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Malawi: Activists’ homes burn as unrest continues

By Travis Lupick
Posted on Tuesday, 13 September 2011 17:27

When Malawi President Bingu wa Mutharika warned activists, “I will follow you to your hiding place and smoke you out,” the public was startled. But few took their leader’s threats literally.

That was before two lead organisers of July 20 demonstrations saw their properties burn in obvious acts of arson (bringing the total for the year to three). Now, people are asking, is Mutharika making good on his threat?

Shortly after midnight on August 11, a “petrol bomb” sailed through the window of Rev. MacDonald Sembereka’s home. Thankfully, no one was hurt. But the house was gutted by the blaze.

The attack came barely a month after a similar fire torched the office of the Institute for Policy Interaction. That NGO is headed by Rafik Hajat, another principle architect of the July 20 protests and one of Malawi’s most-outspoken critics of Mutharika and the ruling Democratic Progressive Party.

“Certainly, these events are connected incidents,” a surprisingly-tranquil Sembereka told me the day after he lost his home. “It’s quite unfortunate that this is happening after the remarks from the head of state that he would smoke us out and declared war against us.”

Evidence of arson

In the hours before both incidents, suspicious characters were seen at IPI’s office and Sambereka’s residence, and empty cans of petrol were recovered from both locations. And the attacks followed a fire in March at the office of the Centre for Human Rights and Rehabilitation. CHRR’s director, Undule Mwakasungula, is just as much an enemy of Mutharika’s as Sembereka or Hajat.

In a separate conversation, Hajat echoed Sambereka’s somber sentiment. “These are attacks on human rights defenders in Malawi,” he said. “They are attacks on anybody possessing an alternative view who dares to express it and they are an attack on freedom of speech and freedom of expression.”

Activists are now publicly wondering who will be targeted next. And daily struggles continue.

On September 7, Mutharika appointed a fresh set of cabinet ministers. In doing so, he met one of civil society leaders’ 20 key demands; that the number of cabinet ministers be reduced to a practical limit. But included in the new cabinet, reduced in size from 42 to 32, is the president’s wife and brother, Peter, who is openly being groomed for succession. Notably absent from the list was Vice President Joyce Banda, who has languished in political exile since falling out of favour with Mutharika in December 2010.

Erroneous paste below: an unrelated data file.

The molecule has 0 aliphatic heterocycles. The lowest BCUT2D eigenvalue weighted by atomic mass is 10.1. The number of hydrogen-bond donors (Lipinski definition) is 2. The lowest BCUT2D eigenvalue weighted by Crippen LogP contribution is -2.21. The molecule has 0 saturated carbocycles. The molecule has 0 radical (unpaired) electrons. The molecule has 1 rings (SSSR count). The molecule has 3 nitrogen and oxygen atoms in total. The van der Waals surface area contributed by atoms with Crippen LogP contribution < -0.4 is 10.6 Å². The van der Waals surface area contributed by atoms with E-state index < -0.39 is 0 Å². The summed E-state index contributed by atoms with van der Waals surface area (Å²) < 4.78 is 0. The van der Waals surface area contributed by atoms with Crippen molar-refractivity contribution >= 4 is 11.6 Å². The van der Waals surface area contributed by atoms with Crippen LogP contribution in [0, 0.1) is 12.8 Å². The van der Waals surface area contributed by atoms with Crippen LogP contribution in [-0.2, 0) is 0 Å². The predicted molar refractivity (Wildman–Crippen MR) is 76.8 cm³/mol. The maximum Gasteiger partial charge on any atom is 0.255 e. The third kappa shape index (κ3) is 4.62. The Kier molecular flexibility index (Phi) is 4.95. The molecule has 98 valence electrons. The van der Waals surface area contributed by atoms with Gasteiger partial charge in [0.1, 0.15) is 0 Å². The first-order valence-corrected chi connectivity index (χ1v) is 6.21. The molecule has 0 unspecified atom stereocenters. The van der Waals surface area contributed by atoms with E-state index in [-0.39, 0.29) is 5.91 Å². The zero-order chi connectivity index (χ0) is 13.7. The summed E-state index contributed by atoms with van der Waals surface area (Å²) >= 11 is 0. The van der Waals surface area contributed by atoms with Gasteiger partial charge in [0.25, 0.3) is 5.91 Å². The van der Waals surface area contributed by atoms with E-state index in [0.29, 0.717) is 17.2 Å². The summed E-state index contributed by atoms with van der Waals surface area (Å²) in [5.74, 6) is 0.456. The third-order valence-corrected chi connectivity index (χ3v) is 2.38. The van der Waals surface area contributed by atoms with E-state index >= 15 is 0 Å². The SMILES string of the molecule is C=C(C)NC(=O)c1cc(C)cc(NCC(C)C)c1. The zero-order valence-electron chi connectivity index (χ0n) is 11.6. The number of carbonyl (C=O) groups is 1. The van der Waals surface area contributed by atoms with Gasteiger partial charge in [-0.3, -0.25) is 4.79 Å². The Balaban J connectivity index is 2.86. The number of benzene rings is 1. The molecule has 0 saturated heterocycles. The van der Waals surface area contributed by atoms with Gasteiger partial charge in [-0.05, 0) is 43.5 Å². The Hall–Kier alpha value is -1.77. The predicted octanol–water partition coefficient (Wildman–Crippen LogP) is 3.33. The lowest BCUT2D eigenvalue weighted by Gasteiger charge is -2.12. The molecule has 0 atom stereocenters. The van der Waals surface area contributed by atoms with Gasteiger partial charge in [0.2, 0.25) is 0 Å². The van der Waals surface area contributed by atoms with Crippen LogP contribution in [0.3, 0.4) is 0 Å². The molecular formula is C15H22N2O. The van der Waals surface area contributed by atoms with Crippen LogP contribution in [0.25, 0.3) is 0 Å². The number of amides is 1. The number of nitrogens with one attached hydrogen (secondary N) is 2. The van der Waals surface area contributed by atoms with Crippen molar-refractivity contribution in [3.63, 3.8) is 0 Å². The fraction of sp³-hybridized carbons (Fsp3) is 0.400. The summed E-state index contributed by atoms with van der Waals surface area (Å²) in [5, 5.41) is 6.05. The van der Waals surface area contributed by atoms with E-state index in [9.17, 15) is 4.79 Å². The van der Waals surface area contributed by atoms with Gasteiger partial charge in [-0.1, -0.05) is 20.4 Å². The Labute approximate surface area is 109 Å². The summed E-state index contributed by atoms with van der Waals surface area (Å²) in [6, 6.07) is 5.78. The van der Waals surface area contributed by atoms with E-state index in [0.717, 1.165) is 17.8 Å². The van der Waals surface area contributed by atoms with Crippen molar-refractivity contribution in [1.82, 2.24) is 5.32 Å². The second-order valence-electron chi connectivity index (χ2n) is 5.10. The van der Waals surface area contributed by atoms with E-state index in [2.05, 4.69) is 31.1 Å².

In addition to this administration’s generally-poor governance, chronic fuel shortages have for months been one of average Malawians’ most-common complaints. A US$100 million loan secured by the government last month offered a brief respite, and for a time, petrol queues dissipated. But that money has been spent, and diesel is scarce.

Nationwide vigils announced

Worse, hospitals already struggling with frequent power outages and water shortages have been operating without essential drugs for two months now. In a nation where the official HIV/AIDS rate exceeds 10 percent, ARV drug supplies have dwindled to the point where patients are skipping doses to make the drugs last (an ineffectual tactic that can let the virus build immunity to the medication). Medical supplies are allegedly on the way, but many are already feeling the pains of a healthcare system buckling beneath the trials it is facing.

A UN-facilitated dialogue between the president’s office and civil society leaders is ongoing. But sources close to negotiations claim a stalemate set in faster than the talks could get off the ground. On September 10, it was reported that Mutharika was rejecting previously agreed-upon resolutions crucial to the talks’ continuation, and civil society leaders boycotted what was scheduled as a joint press conference.

Hajat, heading a newly-formed splinter group, has vowed that nationwide vigils scheduled for September 21 will go ahead. But the president has warned protesters to stay out of the streets. “Enough is enough,” he shouted in an emotional speech on Aug. 25. “If my opponents want war, so be it. I will take them head on. Let the country go on fire.”

In Malawi, daily life continues unabated. But an atmosphere of unrest persists.

Follow Travis Lupick on Twitter: @tlupick.

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